Gonna get inside you
Gonna get inside your bitter mind
– Pete Townshend Rough Boys.
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Montreal is a beautiful city. Canada’s second largest city is known for hosting the 1976 Summer Olympics. The Olympics that made Bruce Jenner Kardashian and Comaneci household names. It just dawned on me that the significance of those games was the fact it was the last time the superpowers would compete in the same Olympics until 88 in Seoul. If you don’t plan on going there anytime soon try watching a few Denys Arcand films. You will get a little bit of a feel for it. A Canadian in Montreal on that day did irreparable harm to his country and beyond. No I am not talking about Pattie Mallette and Jeremy Bieber conceiving Justin. It is actually something much more public than that.
On that rainy afternoon twenty four years ago, Marc Lepine burst into a classroom of Ecole Polytechnique, the engineering school at the University of Montreal brandishing a hunting rifle. He then verbally ejected the men out of the room. Lepine shot the women who remained then went out to the hallway specifically targeting women. Some men were hit in the crossfire. There was no armed police standoff like most American mass murders. This situation just had people in shock. Still this ended the way most lone gunman mass murders end. With the cliche phrase “before turning the gun on himself”.
If you are reading this story for the first time the question will always be why. Some of the facts that I can say was Mr.Lepine was denied entrance to that same engineering college. He changed his name to his mother’s maiden name after his parents split up. His dad physically abused his family. Based on what I read, he seemed like being a classic case of hating his dad so much he became just like him. He felt women should not be pursuing higher education even though that is exactly what his mother did. You can not help but come to the conclusion he hated women and he blamed them taking up slots he deserved. It is so sad to see the external manifestation of that pretzel logic. For a very detailed account of this black day in history you may refer to this excellent compilation.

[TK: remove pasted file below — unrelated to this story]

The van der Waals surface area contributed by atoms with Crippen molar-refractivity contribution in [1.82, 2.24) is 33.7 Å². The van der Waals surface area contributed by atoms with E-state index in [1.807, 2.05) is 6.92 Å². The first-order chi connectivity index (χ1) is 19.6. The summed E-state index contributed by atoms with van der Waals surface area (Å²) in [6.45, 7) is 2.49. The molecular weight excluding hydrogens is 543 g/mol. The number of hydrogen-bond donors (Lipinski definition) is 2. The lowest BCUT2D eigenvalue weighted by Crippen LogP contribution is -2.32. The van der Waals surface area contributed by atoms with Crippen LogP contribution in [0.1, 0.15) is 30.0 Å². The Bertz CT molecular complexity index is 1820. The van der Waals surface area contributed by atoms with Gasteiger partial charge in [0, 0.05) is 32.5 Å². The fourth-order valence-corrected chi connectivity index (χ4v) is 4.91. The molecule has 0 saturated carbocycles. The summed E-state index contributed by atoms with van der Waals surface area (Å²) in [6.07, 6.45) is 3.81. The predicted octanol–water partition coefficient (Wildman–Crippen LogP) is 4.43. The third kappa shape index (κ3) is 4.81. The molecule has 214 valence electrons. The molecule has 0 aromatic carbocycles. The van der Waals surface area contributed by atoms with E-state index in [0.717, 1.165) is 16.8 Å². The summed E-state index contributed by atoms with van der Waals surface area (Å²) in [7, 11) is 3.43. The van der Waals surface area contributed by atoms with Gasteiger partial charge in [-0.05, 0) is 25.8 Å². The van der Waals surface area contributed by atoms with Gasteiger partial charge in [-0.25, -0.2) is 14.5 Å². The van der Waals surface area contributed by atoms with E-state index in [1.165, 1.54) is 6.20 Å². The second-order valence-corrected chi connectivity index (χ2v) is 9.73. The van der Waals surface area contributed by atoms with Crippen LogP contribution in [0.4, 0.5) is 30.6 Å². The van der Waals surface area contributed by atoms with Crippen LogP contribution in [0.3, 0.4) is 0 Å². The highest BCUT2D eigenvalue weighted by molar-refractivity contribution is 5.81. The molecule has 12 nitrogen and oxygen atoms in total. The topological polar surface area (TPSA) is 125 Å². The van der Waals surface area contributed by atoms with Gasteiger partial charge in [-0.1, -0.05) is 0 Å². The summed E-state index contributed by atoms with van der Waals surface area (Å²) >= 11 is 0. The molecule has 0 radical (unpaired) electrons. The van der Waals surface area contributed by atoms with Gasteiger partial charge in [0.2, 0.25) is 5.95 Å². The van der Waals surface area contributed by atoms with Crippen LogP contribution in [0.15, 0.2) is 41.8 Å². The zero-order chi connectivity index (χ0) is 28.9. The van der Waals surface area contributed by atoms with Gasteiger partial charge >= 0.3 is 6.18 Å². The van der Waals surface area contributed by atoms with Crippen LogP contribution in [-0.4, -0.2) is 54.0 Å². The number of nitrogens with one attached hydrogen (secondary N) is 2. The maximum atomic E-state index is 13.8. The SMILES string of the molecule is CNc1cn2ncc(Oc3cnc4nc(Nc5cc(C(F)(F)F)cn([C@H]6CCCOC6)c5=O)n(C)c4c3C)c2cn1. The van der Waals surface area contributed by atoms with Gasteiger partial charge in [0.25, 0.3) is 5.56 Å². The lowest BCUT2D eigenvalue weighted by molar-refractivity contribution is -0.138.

Perhaps this final act was meant
To clinch a lifetime’s argument
That nothing comes from violence and nothing ever could
For all those born beneath an angry star
Lest we forget how fragile we are
On and on the rain will fall
Like tears from a star like tears from a star
On and on the rain will say
How fragile we are how fragile we are
People are names , friends, relatives, memories and not statistics. In my space allotted to me here in GRP I will give you the names of the 14 people who so sadly lost their lives that day. Lost their lives because a lunatic felt they did not deserve to live because of their gender.
- Geneviève Bergeron, 21, was a second year scholarship student in civil engineering.
- Hélène Colgan, 23, was in her final year of mechanical engineering and planned to take her Master’s degree.
- Nathalie Croteau, 23, was in her final year of mechanical engineering.
- Barbara Daigneault, 22, was in her final year of mechanical engineering and held a teaching assistantship.
- Anne-Marie Edward, 21, was a first year student in chemical engineering.
- Maud Haviernick, 29, was a second year student in engineering materials, a branch of metallurgy, and a graduate in environmental design.
- Barbara Maria Klucznik, 31, was a second year engineering student specializing in engineering materials.
- Maryse Laganière, 25, worked in the budget department of the Polytechnique.
- Maryse Leclair, 23, was a fourth year student in engineering materials.
- Anne-Marie Lemay, 27, was a fourth year student in mechanical engineering.
- Sonia Pelletier, 28, was to graduate the next day in mechanical engineering. She was awarded a degree posthumously.
- Michèle Richard, 21, was a second year student in engineering materials.
- Annie St-Arneault, 23, was a mechanical engineering student.
- Annie Turcotte, 21, was a first year student in engineering materials.
Canadians are seen as laid back , gentle and warm despite their harsh winters. I don’t think there is a nationality on planet Earth that has ever picked a fight with Canada. Marc Lepine was just one abomination of a person. Ironically maybe because people like that exist, the more we should love the people around us with whatever time we have left. People like Marc Lepine can’t win. There are things in life that really make no sense. One moment you are in a classroom paying attention to a lecture then next thing you know somebody shoots two shots into the ceiling and tells all the men to get out of the room. The screams from inside the room have haunted those men since. This is not the movies where John McClane wise cracks the gunman then subdues him and everybody leaves in a limo with Let It Snow playing. Life is precious.